Archive for June, 2008

How Low Can You Go? Waste & Toxicity Reduction Grant Award Pilot Project at Highlands

How the Pilot Project may affect your class, home or group and how you can get directly involved in the transformation?

Recycle, Reduce, Reuse, Rethink and ROT for a sustainable community at Highlands.
Recycle-In class rooms: paper, cans, bottles, 2nd Chance paper but a reduction message driving the recycling.  A Recycling Nook set up in the school (batteries, printer cartridges, and educational information wall mounted pamphlet space, for info on eco-practices like composting, packing a low-waste lunch and proper CFL and hazardous waste procedures).

Reduce-Paper and communications like the directory, carnival and strep notifications moved to on-line.  Kung Fu flyer in back packs with consent only.  www.41Pounds.org mail and junk mail reduction.  The average household gets 41 pounds of junk mail per week.  Further paper reduction. A  2nd Chance Paper Bin set up in rooms and offices.

Reuse-Rinse and reuse plastic baggies for class projects, look for an alternative to projects and order compost able corn-based cups, Eco-friendly class party packs in every class room to be managed by the room parent: 25 school lunch trays, 25 cloth napkins, 25 reusable flatware and kids encouraged to bring each day a reusable beverage container.  Discourage individual water bottles and make drinks from powder in a pitcher or kids can drink water from their water bottles.

The pilot projects theme is, How Low Can You Go? Reduce, Reuse, Recycle, ReThink and ROT.  REUSE cloth shopping totes, cloth napkins, containers vs. plastic baggies, reusable beverage containers modeled and encouraged.  Model to students and other staff by bringing a Zero Waste Lunch to school, committing to reusable and always having shopping totes in the car.

Further cafeteria lunch waste reduction through meetings with Jay Willemssen from the district, Mary Lombardi at Sodexo, and Jennifer Livingston, our school representative on the Food Service Committee.  ReThink packaging and elimination of juice and other non-recyclables for a greener Sodexo food service.

ROT-Continue organics composting in cafeteria and individual buckets in office and rooms to be taken down by Green Ambassadors to the organics recycling in the cafeteria.  Education on backyard composting.  Vierkant curbside organics and yard waste garbage service for homes.   New compost ball and playground recess/fruit break compost/garden.  Vermiculture/worm bins in classes and the promotion of zero waste “nutrition breaks” tossed into compost.

And more….More education on bulk shopping and reusable containers for lunches.  Highlands school carnival greener.  Reusable bags as standard practice when shopping.  Take a “no plastics” pledge.  Politely decline plastic donations and take the item but ask the giver to take the plastic packaging away.  This is an uncomfortable thing for some but it is an opportunity to keep your space free from unwanted plastic waste and educate someone at the same time.  Question: Paper or Plastic?  Answer: Reusable cloth tote.

Toxicity reduction with the school-wide encouraged practice of making and using Alice’s Wonder Spray for your all purpose non-toxic cleaner.  Clean with reusable cloths.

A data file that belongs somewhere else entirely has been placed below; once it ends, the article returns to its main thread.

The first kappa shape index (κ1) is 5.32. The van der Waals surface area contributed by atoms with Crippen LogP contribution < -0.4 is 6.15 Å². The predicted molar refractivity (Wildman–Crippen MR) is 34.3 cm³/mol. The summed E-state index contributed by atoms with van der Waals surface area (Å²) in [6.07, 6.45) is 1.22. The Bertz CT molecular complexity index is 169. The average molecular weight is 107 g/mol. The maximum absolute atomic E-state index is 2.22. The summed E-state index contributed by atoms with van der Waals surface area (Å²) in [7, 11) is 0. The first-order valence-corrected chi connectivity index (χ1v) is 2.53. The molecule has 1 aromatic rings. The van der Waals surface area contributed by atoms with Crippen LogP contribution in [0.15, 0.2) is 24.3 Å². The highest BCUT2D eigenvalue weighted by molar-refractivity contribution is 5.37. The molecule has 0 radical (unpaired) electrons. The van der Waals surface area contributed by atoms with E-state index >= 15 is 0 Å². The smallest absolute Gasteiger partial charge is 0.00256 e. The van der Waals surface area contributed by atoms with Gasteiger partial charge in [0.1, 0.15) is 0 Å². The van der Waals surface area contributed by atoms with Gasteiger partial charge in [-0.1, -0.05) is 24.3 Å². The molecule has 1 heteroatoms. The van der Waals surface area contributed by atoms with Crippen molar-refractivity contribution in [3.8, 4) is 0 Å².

TODAY Tuesday at 2:00 pm at Southview middle school in Edina for those individuals who want in on this project. We need dedicated people. juliemcjones@gmail.com.

Funding for this project was provided by Hennepin County through Community POWER: Partners on Waste Education and Reduction. Holly Grimm and Mike Seaman of Continuous Progress, and Lori Racek and Dan Baier of the Discovery Program will be implementing a $8,500.00 grant pilot project at Highlands in the 2008-2009 school year.

The idea for the concept came at the same time the school cafeteria began organics recycling. A mom thought, “Well how can we support lowering waste contribution on the homefront?” Children that would normally bring their lunch to school will be outfitted with a complete zero waste lunch kit: A reusable Sigg water bottle, a Bento LapTop lunch box, a LL Bean insulated tote and a set of 5 Monday through Friday cloth napkins with different appliques, called Fabkins.

Other low waste practices will be taught and encouraged in the class room like zero waste celebrations and a plastics free environment. Bottled water is banned from the class and a reusable water bottle provided for each child.

The main focus of the project is looking for ways to lower toxicity and waste in the class environment and hopfully this will transfer those behaviors to the home life as well.

Green Gaurdian is a non-profit that educates on waste and toxicity reduction. They are managing the grant at Highlands. Green Gaurdian asks you to take a quick quiz to evaluate your enviro IQ? Do you have what it takes to save planet earth?

Rethink Recycling - Are you Green?  Take the Quiz.  Learn More.

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Summertime…and the livin’ is easy!

How can our family eat dinner outside and make it zero waste, and easy to do?

A Highlands parent recently shared with me about how great and simple it is to eat family dinners outside. She has set it up so that it is even easier to have dinner (before dusk and the mosquitos descend), by doing a little prep work ahead of time. She has a water cooler outside and always on tap, with a stack of reusable cups. She just leaves that outside most days and that limits the kids and company from coming in for the water breaks before heading back out to the fun. Then she serves dinner family style and has a stack of little plates that she calls dining “tapas style.”